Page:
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How old is your dog?

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What’s better than puppies? That’s right: your own puppy. So, what do you need to know before you take the plunge into pet parenthood?

0-2 months
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0-2 months

Welcome to the world little one. It’s all grow-grow-grow for your puppy right now, so there’s many things to prepare.

2-3 months
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2-3 months

Your puppy is ready to come home and turn your world upside down. It’s time to put your preparation into practice – and remember to take it all in!

3-6 months
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3-6 months

You’re entering a period of immense growth, lots of learning and new adventures. Bring on the play date with the big wide world!

6-12 months
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6-12 months

Your fur-baby is nearing adulthood. Can you see their grown self coming through? Sigh…they grow up so fast, don’t they?

12-18 months
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12-18 months

Your puppy has turned one and they might not be so little anymore. Make sure to book their first annual check-up.

18 months - 3 years
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18 months - 3 years

Your dog is one an established family member now. Enjoy who they have become and the bond you now share at this special stage.

3 - 8 years
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3 - 8 years

Your dog is a full-grown adult now. They understand where their place is in your home and the wider world.

8+ years
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8+ years

Just like many senior citizens, senior dogs have some extra needs. Learn to look after your best friend and support their health as they grow older.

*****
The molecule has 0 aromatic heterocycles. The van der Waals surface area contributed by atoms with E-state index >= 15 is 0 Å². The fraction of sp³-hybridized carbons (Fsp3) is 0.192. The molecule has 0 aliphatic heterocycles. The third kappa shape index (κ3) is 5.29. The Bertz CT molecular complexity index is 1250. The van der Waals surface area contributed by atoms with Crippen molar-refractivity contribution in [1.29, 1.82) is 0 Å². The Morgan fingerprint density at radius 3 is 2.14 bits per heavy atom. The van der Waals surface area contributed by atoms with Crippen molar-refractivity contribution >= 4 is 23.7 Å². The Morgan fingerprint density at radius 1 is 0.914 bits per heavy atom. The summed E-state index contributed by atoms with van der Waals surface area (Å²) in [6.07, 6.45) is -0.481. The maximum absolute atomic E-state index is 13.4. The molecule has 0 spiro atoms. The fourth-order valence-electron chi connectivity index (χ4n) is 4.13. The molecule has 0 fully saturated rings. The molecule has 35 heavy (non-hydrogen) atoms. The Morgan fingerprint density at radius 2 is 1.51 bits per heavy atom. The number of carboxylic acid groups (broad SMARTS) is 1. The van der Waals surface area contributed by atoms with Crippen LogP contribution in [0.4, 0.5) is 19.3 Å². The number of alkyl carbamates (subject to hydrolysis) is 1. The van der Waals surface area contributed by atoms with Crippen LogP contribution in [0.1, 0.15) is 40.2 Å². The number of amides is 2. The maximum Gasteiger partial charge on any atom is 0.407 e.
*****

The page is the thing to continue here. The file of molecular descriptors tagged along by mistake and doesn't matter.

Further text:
Fostering a Dog - Is It for You?

Jodie Humphries - Dog Lover profile picture

Jodie Humphries - Dog Lover

Dog Lover

Jodie is an obsessed dog mum who loves to learn how to best care for her pup Wally and she loves to share the things she learns with others. She's always been a pet owner but loves dogs the most and loves being surrounded by like-minded dog lovers.

Fostering a Dog - Is It for You?

You may be considering becoming a foster parent for a pup. Before deciding to become a foster parent, there are multiple things you need to consider, like if you have the time to help a dog adjust.

What does it mean to be a foster parent to a dog?

Being a foster parent just means you’re looking after the pup for a short period rather than committing to a long term arrangement like adoption. You may be helping a rescue get ready for their forever home, supporting a service dog’s training or just helping an owner when they can’t care for their pup.

Why should you consider fostering a dog?

There are many reasons you might consider fostering a dog. Still, it’s always good to weigh up the pros and cons before making a decision.

Pros and cons of foster parenting

The benefits of becoming a dog foster parent:

  • Test out pet ownership - If you’re not sure if you and your family are ready to adopt a pup, then fostering is a nice way to test the waters
  • Help people and pups in need - Foster parenting a dog helps support the local shelter or rescue, which helps the broader community
  • Help a pup through training - You may choose to foster a dog going through service dog training
  • The pups! - The best part of fostering is getting to enjoy all the love that puppies have to give.

Some other things to consider

  • Emotional attachment - You and your family can become emotionally attached to the pup, making the goodbye hard
  • Dogs may have issues - Rescue dogs often come from troubled past, and you don’t always know what they’ve been through, which can make them difficult to handle
  • Training can be hard - There will likely be training involved once you have the dog. This training will vary depending on the dog but will be time-consuming.


What’s the criteria for fostering a dog?

Each shelter, rescue or other organisation that offers to find foster families for dogs will have specific criteria. Some basic criteria include:

  • Be over 18 years of age
  • Complete a foster application for your chosen organisation
  • Have a valid drivers licence
  • Live in the area the organisation is located
  • Be able to offer a safe and secure environment for the dog (mostly indoors)
  • Other animals in the home must be well socialised and friendly to other animals
  • Be able to isolate the foster animal from other animals in the home
  • Be able to commit to fostering a dog for the period set by the organisation
  • In some cases, there may be terms about the age of children in the home
Whatever reason you consider fostering a pup, the best part is you’re helping your local community by supporting your local shelter or rescue organisation.

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